Cleaning Thermal Paste

Repeat the process a couple of times until you get a clean heatsink. Now check the processor and look for any thermal paste residues on it. If you find any, make sure to use a plastic scraper as you do not want to damage your processor. Repeat the same process at all the places you find any thermal paste residues.

How to remove thermal paste without alcohol

If you are wondering about how to remove thermal paste without alcohol, you can also use cleaners that are made specifically to remove thermal pastes (thermal interface material). These cleaners are available in Walmart, and if you want to buy them online, you can search on Amazon.

Let the heatsink and processor dry

After removing the old thermal completely using cleanser or alcohol, let the components dry for a while. You can use a lint free cloth to dry the surface of the removed heatsink. Applying thermal paste again directly onto the wet or moist surface can damage the components.

When the parts are all completely dried, wear a new pair of latex gloves and apply a small bead of your new thermal paste on the surface. While applying thermal paste, make sure to avoid applying too much to the components.  Spread the thermal paste on the surface carefully using your finger.

Now carefully place all the components back together, and you are good to go!

Frequently Asked Questions


Listed below are the most commonly asked questions about removing thermal paste.

Should you remove thermal paste?

If you have been noticing a decline in the performance of your PC and it heats up quickly, you should remove the old thermal paste and apply a clean thermal paste. You should also remove it from your heatsink and processor of your gaming laptop or PC if you are replacing them. A fresh application of a clean thermal paste has better heat transferring capabilities.

It is best to remove thermal paste once you have removed the heatsink from the computer.

Can you use water to remove thermal paste?

If there are paper transformers on the components of your PC or gaming laptops, you should avoid using water to remove thermal paste. Water can contaminate the components after being dried so using isopropyl alcohol is a better option.

If you are using water to remove thermal paste, make sure to let it dry completely before turning your PC on. Once you have removed the thermal paste using water, you can use paper towels or coffee filters to wipe excess moisture off. Paper towels would not damage the surface of CPU coolers.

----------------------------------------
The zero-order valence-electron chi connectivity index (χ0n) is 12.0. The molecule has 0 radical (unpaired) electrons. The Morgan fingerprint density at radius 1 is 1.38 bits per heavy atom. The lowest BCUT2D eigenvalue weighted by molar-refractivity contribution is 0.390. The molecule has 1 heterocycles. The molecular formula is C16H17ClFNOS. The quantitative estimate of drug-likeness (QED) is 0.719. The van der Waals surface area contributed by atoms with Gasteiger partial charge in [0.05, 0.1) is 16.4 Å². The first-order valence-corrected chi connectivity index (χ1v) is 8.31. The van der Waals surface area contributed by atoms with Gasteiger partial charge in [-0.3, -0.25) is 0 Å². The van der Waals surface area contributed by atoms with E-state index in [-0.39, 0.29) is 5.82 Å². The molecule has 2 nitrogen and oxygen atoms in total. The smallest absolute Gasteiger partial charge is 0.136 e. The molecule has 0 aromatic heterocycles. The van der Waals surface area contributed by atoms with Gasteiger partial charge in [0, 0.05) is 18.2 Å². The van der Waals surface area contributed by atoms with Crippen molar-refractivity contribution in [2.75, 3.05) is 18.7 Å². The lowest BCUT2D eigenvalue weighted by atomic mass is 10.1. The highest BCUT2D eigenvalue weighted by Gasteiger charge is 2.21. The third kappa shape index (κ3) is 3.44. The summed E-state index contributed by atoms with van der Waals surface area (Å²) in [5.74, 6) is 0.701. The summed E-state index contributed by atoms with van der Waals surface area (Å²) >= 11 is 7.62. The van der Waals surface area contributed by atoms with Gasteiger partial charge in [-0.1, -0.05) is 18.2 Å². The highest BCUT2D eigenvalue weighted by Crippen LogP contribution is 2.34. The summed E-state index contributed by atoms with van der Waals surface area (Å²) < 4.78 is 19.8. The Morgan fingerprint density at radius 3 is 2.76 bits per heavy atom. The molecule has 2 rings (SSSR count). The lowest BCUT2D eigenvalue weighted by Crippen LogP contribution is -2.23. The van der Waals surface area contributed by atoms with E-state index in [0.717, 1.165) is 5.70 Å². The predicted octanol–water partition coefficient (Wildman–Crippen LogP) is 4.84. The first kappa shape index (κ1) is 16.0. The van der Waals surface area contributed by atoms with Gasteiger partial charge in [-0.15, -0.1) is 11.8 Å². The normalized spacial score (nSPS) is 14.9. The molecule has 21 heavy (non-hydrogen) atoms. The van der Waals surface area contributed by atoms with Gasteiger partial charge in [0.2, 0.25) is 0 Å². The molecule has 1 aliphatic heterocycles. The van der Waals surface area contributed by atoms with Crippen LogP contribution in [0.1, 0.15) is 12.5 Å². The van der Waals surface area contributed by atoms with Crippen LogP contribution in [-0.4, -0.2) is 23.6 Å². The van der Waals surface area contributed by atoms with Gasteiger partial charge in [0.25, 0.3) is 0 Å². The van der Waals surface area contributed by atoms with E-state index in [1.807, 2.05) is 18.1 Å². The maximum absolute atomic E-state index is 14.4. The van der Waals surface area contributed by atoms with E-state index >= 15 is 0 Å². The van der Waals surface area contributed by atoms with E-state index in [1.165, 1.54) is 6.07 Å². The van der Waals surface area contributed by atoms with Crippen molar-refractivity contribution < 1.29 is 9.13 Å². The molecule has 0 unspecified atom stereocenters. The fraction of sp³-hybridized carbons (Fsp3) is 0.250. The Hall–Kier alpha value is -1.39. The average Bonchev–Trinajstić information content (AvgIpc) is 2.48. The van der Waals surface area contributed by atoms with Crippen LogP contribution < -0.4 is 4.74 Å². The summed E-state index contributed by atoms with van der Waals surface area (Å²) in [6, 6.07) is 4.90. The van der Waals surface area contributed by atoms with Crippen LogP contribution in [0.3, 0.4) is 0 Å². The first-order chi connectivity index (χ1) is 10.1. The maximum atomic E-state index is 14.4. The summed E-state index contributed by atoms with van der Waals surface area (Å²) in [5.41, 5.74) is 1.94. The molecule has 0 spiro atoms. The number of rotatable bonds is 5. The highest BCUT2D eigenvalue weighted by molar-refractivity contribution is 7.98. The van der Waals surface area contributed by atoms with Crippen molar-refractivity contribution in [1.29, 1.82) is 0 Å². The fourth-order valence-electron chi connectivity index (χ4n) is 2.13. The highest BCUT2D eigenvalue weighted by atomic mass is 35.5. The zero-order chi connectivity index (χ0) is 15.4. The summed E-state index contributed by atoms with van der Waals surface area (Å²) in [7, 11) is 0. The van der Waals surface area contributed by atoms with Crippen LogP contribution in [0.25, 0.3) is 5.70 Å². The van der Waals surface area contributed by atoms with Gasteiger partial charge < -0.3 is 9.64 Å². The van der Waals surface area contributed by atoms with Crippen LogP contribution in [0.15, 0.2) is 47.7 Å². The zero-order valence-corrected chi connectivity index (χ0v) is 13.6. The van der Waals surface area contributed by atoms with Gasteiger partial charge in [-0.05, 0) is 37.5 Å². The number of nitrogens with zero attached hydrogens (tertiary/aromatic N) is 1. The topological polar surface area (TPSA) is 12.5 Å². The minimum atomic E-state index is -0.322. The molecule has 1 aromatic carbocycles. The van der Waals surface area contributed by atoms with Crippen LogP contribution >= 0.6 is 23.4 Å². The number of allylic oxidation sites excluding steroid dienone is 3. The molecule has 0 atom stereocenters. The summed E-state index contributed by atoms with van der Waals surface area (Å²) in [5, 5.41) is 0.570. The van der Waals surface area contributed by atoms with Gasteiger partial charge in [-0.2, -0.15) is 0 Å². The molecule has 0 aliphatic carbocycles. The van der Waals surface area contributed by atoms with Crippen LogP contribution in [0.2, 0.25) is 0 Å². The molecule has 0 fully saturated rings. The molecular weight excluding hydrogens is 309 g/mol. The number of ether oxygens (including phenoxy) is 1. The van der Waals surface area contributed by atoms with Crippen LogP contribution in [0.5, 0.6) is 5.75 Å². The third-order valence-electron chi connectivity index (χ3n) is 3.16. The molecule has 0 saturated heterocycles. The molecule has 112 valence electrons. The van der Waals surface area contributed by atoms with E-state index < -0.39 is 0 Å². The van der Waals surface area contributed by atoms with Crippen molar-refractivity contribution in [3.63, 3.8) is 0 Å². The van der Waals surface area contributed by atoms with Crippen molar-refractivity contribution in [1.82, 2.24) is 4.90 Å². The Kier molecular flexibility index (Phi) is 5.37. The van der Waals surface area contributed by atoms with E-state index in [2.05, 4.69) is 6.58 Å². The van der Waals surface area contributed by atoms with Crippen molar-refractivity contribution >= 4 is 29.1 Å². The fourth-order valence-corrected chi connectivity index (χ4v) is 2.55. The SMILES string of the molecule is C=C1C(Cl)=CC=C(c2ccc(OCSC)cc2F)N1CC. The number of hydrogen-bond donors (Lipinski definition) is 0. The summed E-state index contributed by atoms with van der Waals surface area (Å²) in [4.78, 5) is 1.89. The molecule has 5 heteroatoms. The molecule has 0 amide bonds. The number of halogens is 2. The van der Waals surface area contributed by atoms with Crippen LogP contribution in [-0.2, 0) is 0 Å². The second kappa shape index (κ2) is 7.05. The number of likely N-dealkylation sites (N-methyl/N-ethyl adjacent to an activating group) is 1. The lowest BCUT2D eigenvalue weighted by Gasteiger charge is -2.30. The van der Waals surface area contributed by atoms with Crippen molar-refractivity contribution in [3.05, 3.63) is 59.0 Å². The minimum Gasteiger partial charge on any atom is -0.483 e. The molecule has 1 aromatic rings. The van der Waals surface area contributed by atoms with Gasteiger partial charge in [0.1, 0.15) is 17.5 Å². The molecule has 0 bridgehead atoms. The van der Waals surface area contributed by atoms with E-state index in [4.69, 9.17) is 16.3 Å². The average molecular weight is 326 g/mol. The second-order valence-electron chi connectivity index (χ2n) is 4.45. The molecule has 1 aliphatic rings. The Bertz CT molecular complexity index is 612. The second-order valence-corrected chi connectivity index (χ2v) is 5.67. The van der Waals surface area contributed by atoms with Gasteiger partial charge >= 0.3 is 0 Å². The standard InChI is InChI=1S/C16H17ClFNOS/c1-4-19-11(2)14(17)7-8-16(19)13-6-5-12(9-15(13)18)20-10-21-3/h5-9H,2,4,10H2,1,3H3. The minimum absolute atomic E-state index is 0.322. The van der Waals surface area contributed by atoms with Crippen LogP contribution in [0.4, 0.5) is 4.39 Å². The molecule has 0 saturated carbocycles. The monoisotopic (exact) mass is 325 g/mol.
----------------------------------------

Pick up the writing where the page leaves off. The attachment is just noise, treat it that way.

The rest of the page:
What can I use to wipe off thermal paste?

When you are removing thermal paste, it is best to use thermal interface materials that are non-conductive. Similarly, you should use non-conductive clothes to wipe off thermal paste, such as a coffee filter. If you do not have coffee filters, use a clean lint free cloth to wipe the paste off.

Can you use nail polish remover to remove thermal paste?

Using a nail polish remover to remove thermal paste from the heatsink and processor is not a good option since the acetone derivatives can be harmful to the components. You should use isopropyl alcohol on the CPU cooler and other components on which you find thermal paste residues.


That’s it, folks!

We hope our step-by-step guide on how to clean off thermal paste will clear out all the confusion and make the process simple for you. When you are applying new thermal paste, make sure to avoid applying too much, as we mentioned earlier. You can also use acetone to remove thermal paste if you do not find any cleanser or alcohol.

Have any questions? Send a message through Contact Us and we’ll get back to you as soon as possible!

Ahmed Sher - GamingDetour

Ace is an article writer and an entrepreneur who provides his reviews and opinions on tech items as he loves to use them and know about them. He provides his bias reviews on this website that will help others know what’s best for them to buy.

GamingDetour is part of affiliate programs. When you buy through links on our site, we may earn an affiliate commission.